Notes
Comment In: Int J Epidemiol. 1996 Feb;25(1):226-78666499
PubMed ID
7635585 View in PubMed
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Cancer occurrence among European mercury miners.

https://arctichealth.org/en/permalink/ahliterature21128
Source
Cancer Causes Control. 1998 Dec;9(6):591-9
Publication Type
Article
Date
Dec-1998
Author
P. Boffetta
M. Garcia-Gómez
V. Pompe-Kirn
D. Zaridze
T. Bellander
M. Bulbulyan
J D Caballero
F. Ceccarelli
D. Colin
T. Dizdarevic
S. Español
A. Kobal
N. Petrova
G. Sällsten
E. Merler
Author Affiliation
Unit of Environmental Cancer Epidemiology, International Agency for Research on Cancer, Lyon, France. boffetta@iarc.fr
Source
Cancer Causes Control. 1998 Dec;9(6):591-9
Date
Dec-1998
Language
English
Publication Type
Article
Keywords
Carcinogens - adverse effects
Cohort Studies
Europe - epidemiology
Female
Follow-Up Studies
Humans
Male
Mercury - adverse effects
Mining
Neoplasms - chemically induced - mortality
Occupational Diseases - chemically induced - mortality
Occupational Exposure - adverse effects
Research Support, Non-U.S. Gov't
Abstract
OBJECTIVES: To study the carcinogenicity of inorganic mercury in humans. METHODS: We studied the mortality from cancer among 6784 male and 265 female workers of four mercury mines and mills in Spain, Slovenia, Italy and the Ukraine. Workers were employed between the beginning of the century and 1990; the follow-up period lasted from the 1950s to the 1990s. We compared the mortality of the workers with national reference rates. RESULTS: Among men, there was no overall excess cancer mortality; an increase was observed in mortality from lung cancer (standardized mortality ratio [SMR] 1.19, 95 percent confidence interval [CI] 1.03-1.38) and liver cancer (SMR 1.64, CI 1.18-2.22). The increase in lung cancer risk was restricted to workers from Slovenia and the Ukraine: no relationship was found with duration of employment or estimated mercu ry exposure. The increase in liver cancer risk was present both among miners and millers and was stronger in workers from Italy and Slovenia: there was a trend with estimated cumulative exposure but not with duration of employment, and the excess was not present in a parallel analysis of cancer incidence among workers from Slovenia. No increase was observed for other types of cancer, including brain and kidney tumours. Among female workers (Ukraine only), three deaths occurred from ovarian cancer, likely representing an excess. CONCLUSIONS: Exposure to inorganic mercury in mines and mills does not seem strongly associated with cancer risk, with the possible exception of liver cancer; the increase in lung cancer may be explained by co-exposure to crystalline silica and radon.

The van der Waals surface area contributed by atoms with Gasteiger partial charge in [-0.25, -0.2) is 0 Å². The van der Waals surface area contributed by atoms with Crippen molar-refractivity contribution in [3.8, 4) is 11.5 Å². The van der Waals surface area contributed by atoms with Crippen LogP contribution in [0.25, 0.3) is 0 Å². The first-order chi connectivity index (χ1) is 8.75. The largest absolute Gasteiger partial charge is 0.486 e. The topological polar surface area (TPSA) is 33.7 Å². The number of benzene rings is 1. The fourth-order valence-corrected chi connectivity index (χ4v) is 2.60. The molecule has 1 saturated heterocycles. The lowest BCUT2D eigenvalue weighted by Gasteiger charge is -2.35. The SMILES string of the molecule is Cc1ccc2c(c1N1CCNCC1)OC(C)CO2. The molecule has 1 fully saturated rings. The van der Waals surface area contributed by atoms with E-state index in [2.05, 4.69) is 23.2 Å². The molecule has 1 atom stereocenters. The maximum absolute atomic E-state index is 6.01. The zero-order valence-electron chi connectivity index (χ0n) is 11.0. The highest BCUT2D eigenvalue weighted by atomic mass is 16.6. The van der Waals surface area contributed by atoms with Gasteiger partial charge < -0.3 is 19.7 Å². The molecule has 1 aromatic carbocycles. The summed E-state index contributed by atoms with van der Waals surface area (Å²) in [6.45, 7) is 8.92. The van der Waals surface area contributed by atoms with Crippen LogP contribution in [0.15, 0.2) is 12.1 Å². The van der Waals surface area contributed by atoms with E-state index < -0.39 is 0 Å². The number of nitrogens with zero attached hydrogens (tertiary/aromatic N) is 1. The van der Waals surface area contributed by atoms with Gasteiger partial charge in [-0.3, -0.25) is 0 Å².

PubMed ID
10189044 View in PubMed
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Cohort studies of chloroprene-exposed workers in Russia.

https://arctichealth.org/en/permalink/ahliterature194410
Source
Chem Biol Interact. 2001 Jun 1;135-136:487-503
Publication Type
Article
Date
Jun-1-2001
Author
D. Zaridze
M. Bulbulyan
O. Changuina
A. Margaryan
P. Boffetta
Author Affiliation
Institute of Carcinogenesis, RAMS Cancer Research Center, Kashirskoe shosse 24, Moscow 115478, Russia. dgzaridze@hotmail.com
Source
Chem Biol Interact. 2001 Jun 1;135-136:487-503
Date
Jun-1-2001
Language
English
Publication Type
Article
Keywords
Carcinogens - administration & dosage - toxicity
Chloroprene - administration & dosage - toxicity
Cohort Studies
Dose-Response Relationship, Drug
Female
Humans
Male
Neoplasms - chemically induced - epidemiology - mortality
Occupational Diseases - chemically induced - epidemiology - mortality
Occupational Exposure
Retrospective Studies
Risk assessment
Russia - epidemiology
Abstract